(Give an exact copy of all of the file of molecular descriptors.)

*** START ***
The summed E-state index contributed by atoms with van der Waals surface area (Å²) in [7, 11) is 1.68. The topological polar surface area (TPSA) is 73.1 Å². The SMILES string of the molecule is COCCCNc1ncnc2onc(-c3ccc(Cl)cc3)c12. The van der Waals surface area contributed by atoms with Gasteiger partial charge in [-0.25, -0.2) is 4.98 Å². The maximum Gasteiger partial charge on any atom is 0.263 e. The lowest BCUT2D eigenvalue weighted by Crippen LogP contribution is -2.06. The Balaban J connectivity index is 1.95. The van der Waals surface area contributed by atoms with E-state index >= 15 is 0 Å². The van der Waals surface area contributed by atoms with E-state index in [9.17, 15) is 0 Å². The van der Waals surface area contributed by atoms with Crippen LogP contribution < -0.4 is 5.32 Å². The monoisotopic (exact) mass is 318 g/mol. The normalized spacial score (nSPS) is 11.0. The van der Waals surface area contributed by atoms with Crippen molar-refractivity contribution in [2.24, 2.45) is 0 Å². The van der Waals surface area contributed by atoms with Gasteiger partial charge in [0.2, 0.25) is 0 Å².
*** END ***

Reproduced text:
The summed E-state index contributed by atoms with van der Waals surface area (Å²) in [7, 11) is 1.68. The topological polar surface area (TPSA) is 73.1 Å². The SMILES string of the molecule is COCCCNc1ncnc2onc(-c3ccc(Cl)cc3)c12. The van der Waals surface area contributed by atoms with Gasteiger partial charge in [-0.25, -0.2) is 4.98 Å². The maximum Gasteiger partial charge on any atom is 0.263 e. The lowest BCUT2D eigenvalue weighted by Crippen LogP contribution is -2.06. The Balaban J connectivity index is 1.95. The van der Waals surface area contributed by atoms with E-state index >= 15 is 0 Å². The van der Waals surface area contributed by atoms with E-state index in [9.17, 15) is 0 Å². The van der Waals surface area contributed by atoms with Crippen LogP contribution < -0.4 is 5.32 Å². The monoisotopic (exact) mass is 318 g/mol. The normalized spacial score (nSPS) is 11.0. The van der Waals surface area contributed by atoms with Crippen molar-refractivity contribution in [2.24, 2.45) is 0 Å². The van der Waals surface area contributed by atoms with Gasteiger partial charge in [0.2, 0.25) is 0 Å².